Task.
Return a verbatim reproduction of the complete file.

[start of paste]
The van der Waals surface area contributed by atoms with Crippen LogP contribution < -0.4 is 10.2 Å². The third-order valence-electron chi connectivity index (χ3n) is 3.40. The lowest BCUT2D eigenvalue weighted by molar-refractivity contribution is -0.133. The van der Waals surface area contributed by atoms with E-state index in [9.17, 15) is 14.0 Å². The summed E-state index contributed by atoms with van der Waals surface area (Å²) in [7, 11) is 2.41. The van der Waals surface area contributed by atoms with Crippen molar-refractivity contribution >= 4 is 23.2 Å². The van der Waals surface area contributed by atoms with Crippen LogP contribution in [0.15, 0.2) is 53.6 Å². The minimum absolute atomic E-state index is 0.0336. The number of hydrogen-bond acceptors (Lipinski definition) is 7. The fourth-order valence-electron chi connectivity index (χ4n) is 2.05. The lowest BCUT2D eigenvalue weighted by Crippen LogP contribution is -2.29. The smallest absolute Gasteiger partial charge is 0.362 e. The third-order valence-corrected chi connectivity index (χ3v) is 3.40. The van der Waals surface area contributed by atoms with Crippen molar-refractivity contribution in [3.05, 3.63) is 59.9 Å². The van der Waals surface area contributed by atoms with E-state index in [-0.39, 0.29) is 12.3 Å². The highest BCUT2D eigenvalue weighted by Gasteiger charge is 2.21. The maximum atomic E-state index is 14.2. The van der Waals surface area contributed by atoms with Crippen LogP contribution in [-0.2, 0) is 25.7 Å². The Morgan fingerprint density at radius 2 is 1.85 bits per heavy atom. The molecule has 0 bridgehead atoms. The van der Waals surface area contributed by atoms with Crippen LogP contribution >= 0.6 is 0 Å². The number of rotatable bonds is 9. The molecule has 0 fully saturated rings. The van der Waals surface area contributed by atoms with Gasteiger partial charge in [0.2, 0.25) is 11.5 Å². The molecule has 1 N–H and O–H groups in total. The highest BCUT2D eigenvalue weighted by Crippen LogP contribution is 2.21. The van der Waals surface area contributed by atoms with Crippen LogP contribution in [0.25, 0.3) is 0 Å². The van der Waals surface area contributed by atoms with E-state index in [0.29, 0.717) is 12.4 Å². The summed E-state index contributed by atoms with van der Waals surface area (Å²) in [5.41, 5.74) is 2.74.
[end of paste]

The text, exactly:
The van der Waals surface area contributed by atoms with Crippen LogP contribution < -0.4 is 10.2 Å². The third-order valence-electron chi connectivity index (χ3n) is 3.40. The lowest BCUT2D eigenvalue weighted by molar-refractivity contribution is -0.133. The van der Waals surface area contributed by atoms with E-state index in [9.17, 15) is 14.0 Å². The summed E-state index contributed by atoms with van der Waals surface area (Å²) in [7, 11) is 2.41. The van der Waals surface area contributed by atoms with Crippen molar-refractivity contribution >= 4 is 23.2 Å². The van der Waals surface area contributed by atoms with Crippen LogP contribution in [0.15, 0.2) is 53.6 Å². The minimum absolute atomic E-state index is 0.0336. The number of hydrogen-bond acceptors (Lipinski definition) is 7. The fourth-order valence-electron chi connectivity index (χ4n) is 2.05. The lowest BCUT2D eigenvalue weighted by Crippen LogP contribution is -2.29. The smallest absolute Gasteiger partial charge is 0.362 e. The third-order valence-corrected chi connectivity index (χ3v) is 3.40. The van der Waals surface area contributed by atoms with Crippen molar-refractivity contribution in [3.05, 3.63) is 59.9 Å². The van der Waals surface area contributed by atoms with E-state index in [-0.39, 0.29) is 12.3 Å². The highest BCUT2D eigenvalue weighted by Gasteiger charge is 2.21. The maximum atomic E-state index is 14.2. The van der Waals surface area contributed by atoms with Crippen LogP contribution in [-0.2, 0) is 25.7 Å². The Morgan fingerprint density at radius 2 is 1.85 bits per heavy atom. The molecule has 0 bridgehead atoms. The van der Waals surface area contributed by atoms with Crippen LogP contribution >= 0.6 is 0 Å². The number of rotatable bonds is 9. The molecule has 0 fully saturated rings. The van der Waals surface area contributed by atoms with Gasteiger partial charge in [0.2, 0.25) is 11.5 Å². The molecule has 1 N–H and O–H groups in total. The highest BCUT2D eigenvalue weighted by Crippen LogP contribution is 2.21. The van der Waals surface area contributed by atoms with Crippen LogP contribution in [0.25, 0.3) is 0 Å². The van der Waals surface area contributed by atoms with E-state index in [0.29, 0.717) is 12.4 Å². The summed E-state index contributed by atoms with van der Waals surface area (Å²) in [5.41, 5.74) is 2.74.